With Thursday’s draft inching closer, here’s an updated forecast of the 14 lottery picks. Check out the first version of this mock draft, which posted shortly after last month’s lottery drawing in Chicago, right here.
1. New Orleans Pelicans: Zion Williamson, Duke
Williamson is one of the Davis trade’s biggest winners: The 6-foot-7, 285-pound Duke forward arrives as the undisputed face of the franchise, and his path to stardom received a major kick-start thanks to Brandon Ingram, Lonzo Ball and the Lakers’ many draft assets. Top picks suich as Davis, Kevin Durant and LeBron James typically land on barren rosters as rookies, but Williamson’s Pelicans should be both competitive and highly entertaining next season.
Griffin and company smoothly played the Davis trade dilemma. In the hours after the draft lottery, the Pelicans talked up the prospect of Davis and Williamson playing together while downplaying the likelihood of a trade to the Lakers. After realizing Davis was unmoved by their lottery luck, the Pelicans transitioned back into trade mode and reengaged with the Lakers. The deal came at the right moment, maximizing the return value and paving the way for Williamson’s clean entry. The animosity and dysfunction of Dell Demps’s final days as general manager are already distant memories.
2. Memphis Grizzlies: Ja Morant, Murray State
Morant has remained entrenched as the consensus second selection throughout the pre-draft period, an impressive feat considering he underwent minor knee surgery shortly after the lottery drawing. The 6-3 guard projects as a hybrid playmaker capable of creating his own offense and running an efficient attack. His skill and athleticism, coupled with Jaren Jackson Jr.’s “unicorn” game, give Memphis a tremendous base to build out its roster during a transition period.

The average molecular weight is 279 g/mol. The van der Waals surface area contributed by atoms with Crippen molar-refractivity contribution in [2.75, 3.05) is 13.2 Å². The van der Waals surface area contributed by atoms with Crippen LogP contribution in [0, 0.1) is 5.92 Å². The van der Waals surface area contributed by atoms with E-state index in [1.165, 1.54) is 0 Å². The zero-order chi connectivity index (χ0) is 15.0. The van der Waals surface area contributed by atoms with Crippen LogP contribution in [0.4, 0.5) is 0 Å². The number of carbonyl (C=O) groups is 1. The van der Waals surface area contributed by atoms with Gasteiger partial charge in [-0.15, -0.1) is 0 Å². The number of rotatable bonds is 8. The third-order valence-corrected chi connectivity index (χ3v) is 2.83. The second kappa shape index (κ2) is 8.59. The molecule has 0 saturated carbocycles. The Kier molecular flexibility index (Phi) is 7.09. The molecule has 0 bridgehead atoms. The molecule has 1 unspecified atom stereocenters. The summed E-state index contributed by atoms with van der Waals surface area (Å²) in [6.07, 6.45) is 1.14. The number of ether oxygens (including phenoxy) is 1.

The arrival of Morant may coincide with the departure of longtime point guard Mike Conley Jr., whose name continues to appear in trade rumors. Moving Conley would allow the Grizzlies to give the keys to Morant from Day 1 and set them up for significant cap flexibility next summer. Memphis must trade its first-round pick to the Boston Celtics if it lands outside the top six next season, so it should consider taking its lumps next season by leaning heavily on its young prospects. Why not fully embrace Morant’s learning curve and angle to keep that pick?
3. New York Knicks: RJ Barrett, Duke